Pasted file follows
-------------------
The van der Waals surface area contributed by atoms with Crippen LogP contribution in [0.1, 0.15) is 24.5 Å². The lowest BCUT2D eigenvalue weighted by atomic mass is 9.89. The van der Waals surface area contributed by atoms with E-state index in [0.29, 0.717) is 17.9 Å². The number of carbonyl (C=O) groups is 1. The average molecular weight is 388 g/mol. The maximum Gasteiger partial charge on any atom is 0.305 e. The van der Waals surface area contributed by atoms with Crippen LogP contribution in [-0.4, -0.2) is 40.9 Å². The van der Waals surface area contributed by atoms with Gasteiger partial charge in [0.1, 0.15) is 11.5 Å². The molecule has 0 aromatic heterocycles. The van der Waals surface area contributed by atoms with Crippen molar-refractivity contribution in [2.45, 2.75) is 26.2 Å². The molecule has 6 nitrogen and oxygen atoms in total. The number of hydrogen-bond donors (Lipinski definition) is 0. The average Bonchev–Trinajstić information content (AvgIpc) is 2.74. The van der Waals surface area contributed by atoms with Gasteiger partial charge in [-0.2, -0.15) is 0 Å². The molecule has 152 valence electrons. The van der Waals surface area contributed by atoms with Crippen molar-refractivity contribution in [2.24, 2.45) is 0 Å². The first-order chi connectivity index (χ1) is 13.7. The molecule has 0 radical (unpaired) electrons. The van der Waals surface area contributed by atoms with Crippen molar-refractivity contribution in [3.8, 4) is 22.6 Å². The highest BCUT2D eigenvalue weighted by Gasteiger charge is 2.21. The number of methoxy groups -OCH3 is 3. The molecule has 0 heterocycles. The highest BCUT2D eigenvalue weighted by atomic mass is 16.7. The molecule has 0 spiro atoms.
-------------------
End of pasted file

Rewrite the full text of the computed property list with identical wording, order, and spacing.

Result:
The van der Waals surface area contributed by atoms with Crippen LogP contribution in [0.1, 0.15) is 24.5 Å². The lowest BCUT2D eigenvalue weighted by atomic mass is 9.89. The van der Waals surface area contributed by atoms with E-state index in [0.29, 0.717) is 17.9 Å². The number of carbonyl (C=O) groups is 1. The average molecular weight is 388 g/mol. The maximum Gasteiger partial charge on any atom is 0.305 e. The van der Waals surface area contributed by atoms with Crippen LogP contribution in [-0.4, -0.2) is 40.9 Å². The van der Waals surface area contributed by atoms with Gasteiger partial charge in [0.1, 0.15) is 11.5 Å². The molecule has 0 aromatic heterocycles. The van der Waals surface area contributed by atoms with Crippen molar-refractivity contribution in [2.45, 2.75) is 26.2 Å². The molecule has 6 nitrogen and oxygen atoms in total. The number of hydrogen-bond donors (Lipinski definition) is 0. The average Bonchev–Trinajstić information content (AvgIpc) is 2.74. The van der Waals surface area contributed by atoms with Gasteiger partial charge in [-0.2, -0.15) is 0 Å². The molecule has 152 valence electrons. The van der Waals surface area contributed by atoms with Crippen molar-refractivity contribution in [2.24, 2.45) is 0 Å². The first-order chi connectivity index (χ1) is 13.7. The molecule has 0 radical (unpaired) electrons. The van der Waals surface area contributed by atoms with Crippen molar-refractivity contribution in [3.8, 4) is 22.6 Å². The highest BCUT2D eigenvalue weighted by Gasteiger charge is 2.21. The number of methoxy groups -OCH3 is 3. The molecule has 0 heterocycles. The highest BCUT2D eigenvalue weighted by atomic mass is 16.7. The molecule has 0 spiro atoms.